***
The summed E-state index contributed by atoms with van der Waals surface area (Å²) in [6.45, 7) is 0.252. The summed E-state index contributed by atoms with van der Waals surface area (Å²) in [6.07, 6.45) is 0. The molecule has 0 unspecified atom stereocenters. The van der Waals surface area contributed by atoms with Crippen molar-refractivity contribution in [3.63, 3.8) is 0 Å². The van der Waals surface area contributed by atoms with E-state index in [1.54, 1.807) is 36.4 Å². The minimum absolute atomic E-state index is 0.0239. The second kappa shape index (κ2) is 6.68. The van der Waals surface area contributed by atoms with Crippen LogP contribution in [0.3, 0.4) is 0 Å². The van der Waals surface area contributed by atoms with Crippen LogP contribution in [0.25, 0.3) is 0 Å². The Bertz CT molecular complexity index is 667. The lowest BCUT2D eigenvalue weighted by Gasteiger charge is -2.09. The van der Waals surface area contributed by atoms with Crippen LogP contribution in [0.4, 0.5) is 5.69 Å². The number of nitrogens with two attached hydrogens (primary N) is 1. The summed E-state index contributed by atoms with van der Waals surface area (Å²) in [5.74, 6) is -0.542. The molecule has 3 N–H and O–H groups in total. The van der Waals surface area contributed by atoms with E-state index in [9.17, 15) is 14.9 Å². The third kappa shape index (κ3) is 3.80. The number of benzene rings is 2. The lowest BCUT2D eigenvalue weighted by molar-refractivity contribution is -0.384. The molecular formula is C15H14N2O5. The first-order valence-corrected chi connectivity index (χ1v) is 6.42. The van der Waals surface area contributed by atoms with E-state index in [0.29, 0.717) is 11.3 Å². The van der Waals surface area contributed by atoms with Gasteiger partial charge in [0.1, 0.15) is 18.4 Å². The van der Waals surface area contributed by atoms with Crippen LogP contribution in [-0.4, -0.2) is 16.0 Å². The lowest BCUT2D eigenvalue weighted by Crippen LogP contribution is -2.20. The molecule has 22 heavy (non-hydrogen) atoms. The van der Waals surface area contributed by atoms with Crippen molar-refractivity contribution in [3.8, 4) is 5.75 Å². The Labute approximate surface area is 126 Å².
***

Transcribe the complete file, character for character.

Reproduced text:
The summed E-state index contributed by atoms with van der Waals surface area (Å²) in [6.45, 7) is 0.252. The summed E-state index contributed by atoms with van der Waals surface area (Å²) in [6.07, 6.45) is 0. The molecule has 0 unspecified atom stereocenters. The van der Waals surface area contributed by atoms with Crippen molar-refractivity contribution in [3.63, 3.8) is 0 Å². The van der Waals surface area contributed by atoms with E-state index in [1.54, 1.807) is 36.4 Å². The minimum absolute atomic E-state index is 0.0239. The second kappa shape index (κ2) is 6.68. The van der Waals surface area contributed by atoms with Crippen LogP contribution in [0.3, 0.4) is 0 Å². The van der Waals surface area contributed by atoms with Crippen LogP contribution in [0.25, 0.3) is 0 Å². The Bertz CT molecular complexity index is 667. The lowest BCUT2D eigenvalue weighted by Gasteiger charge is -2.09. The van der Waals surface area contributed by atoms with Crippen LogP contribution in [0.4, 0.5) is 5.69 Å². The number of nitrogens with two attached hydrogens (primary N) is 1. The summed E-state index contributed by atoms with van der Waals surface area (Å²) in [5.74, 6) is -0.542. The molecule has 3 N–H and O–H groups in total. The van der Waals surface area contributed by atoms with E-state index in [9.17, 15) is 14.9 Å². The third kappa shape index (κ3) is 3.80. The number of benzene rings is 2. The lowest BCUT2D eigenvalue weighted by molar-refractivity contribution is -0.384. The molecular formula is C15H14N2O5. The first-order valence-corrected chi connectivity index (χ1v) is 6.42. The van der Waals surface area contributed by atoms with E-state index in [0.29, 0.717) is 11.3 Å². The van der Waals surface area contributed by atoms with Gasteiger partial charge in [0.1, 0.15) is 18.4 Å². The van der Waals surface area contributed by atoms with Crippen LogP contribution in [-0.4, -0.2) is 16.0 Å². The lowest BCUT2D eigenvalue weighted by Crippen LogP contribution is -2.20. The molecule has 22 heavy (non-hydrogen) atoms. The van der Waals surface area contributed by atoms with Crippen molar-refractivity contribution in [3.8, 4) is 5.75 Å². The Labute approximate surface area is 126 Å².